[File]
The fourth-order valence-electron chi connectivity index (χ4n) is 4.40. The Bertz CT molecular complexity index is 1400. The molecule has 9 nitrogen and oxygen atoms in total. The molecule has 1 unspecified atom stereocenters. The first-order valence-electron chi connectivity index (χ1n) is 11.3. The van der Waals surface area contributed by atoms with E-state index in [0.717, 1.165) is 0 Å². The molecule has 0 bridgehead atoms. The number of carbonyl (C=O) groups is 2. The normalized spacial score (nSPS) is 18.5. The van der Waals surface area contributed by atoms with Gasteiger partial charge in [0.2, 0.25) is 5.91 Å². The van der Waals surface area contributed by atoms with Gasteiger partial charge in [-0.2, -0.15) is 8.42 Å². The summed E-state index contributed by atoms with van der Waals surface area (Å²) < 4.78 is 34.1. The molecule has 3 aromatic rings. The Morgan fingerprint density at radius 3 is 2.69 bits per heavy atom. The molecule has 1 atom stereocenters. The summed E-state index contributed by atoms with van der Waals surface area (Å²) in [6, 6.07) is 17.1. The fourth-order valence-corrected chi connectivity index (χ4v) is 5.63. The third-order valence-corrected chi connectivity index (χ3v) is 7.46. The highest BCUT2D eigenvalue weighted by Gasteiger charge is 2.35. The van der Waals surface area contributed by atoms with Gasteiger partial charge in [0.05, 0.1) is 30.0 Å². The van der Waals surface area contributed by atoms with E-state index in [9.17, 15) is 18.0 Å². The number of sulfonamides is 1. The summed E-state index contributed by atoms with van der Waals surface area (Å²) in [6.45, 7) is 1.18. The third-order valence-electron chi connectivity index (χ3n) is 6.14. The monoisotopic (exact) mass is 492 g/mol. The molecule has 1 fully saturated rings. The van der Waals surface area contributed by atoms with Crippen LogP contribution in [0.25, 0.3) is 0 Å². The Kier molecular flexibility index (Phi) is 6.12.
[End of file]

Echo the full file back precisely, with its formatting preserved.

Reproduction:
The fourth-order valence-electron chi connectivity index (χ4n) is 4.40. The Bertz CT molecular complexity index is 1400. The molecule has 9 nitrogen and oxygen atoms in total. The molecule has 1 unspecified atom stereocenters. The first-order valence-electron chi connectivity index (χ1n) is 11.3. The van der Waals surface area contributed by atoms with E-state index in [0.717, 1.165) is 0 Å². The molecule has 0 bridgehead atoms. The number of carbonyl (C=O) groups is 2. The normalized spacial score (nSPS) is 18.5. The van der Waals surface area contributed by atoms with Gasteiger partial charge in [0.2, 0.25) is 5.91 Å². The van der Waals surface area contributed by atoms with Gasteiger partial charge in [-0.2, -0.15) is 8.42 Å². The summed E-state index contributed by atoms with van der Waals surface area (Å²) < 4.78 is 34.1. The molecule has 3 aromatic rings. The Morgan fingerprint density at radius 3 is 2.69 bits per heavy atom. The molecule has 1 atom stereocenters. The summed E-state index contributed by atoms with van der Waals surface area (Å²) in [6, 6.07) is 17.1. The fourth-order valence-corrected chi connectivity index (χ4v) is 5.63. The third-order valence-corrected chi connectivity index (χ3v) is 7.46. The highest BCUT2D eigenvalue weighted by Gasteiger charge is 2.35. The van der Waals surface area contributed by atoms with Gasteiger partial charge in [0.05, 0.1) is 30.0 Å². The van der Waals surface area contributed by atoms with E-state index in [9.17, 15) is 18.0 Å². The number of sulfonamides is 1. The summed E-state index contributed by atoms with van der Waals surface area (Å²) in [6.45, 7) is 1.18. The third-order valence-electron chi connectivity index (χ3n) is 6.14. The monoisotopic (exact) mass is 492 g/mol. The molecule has 1 fully saturated rings. The van der Waals surface area contributed by atoms with Crippen LogP contribution in [0.25, 0.3) is 0 Å². The Kier molecular flexibility index (Phi) is 6.12.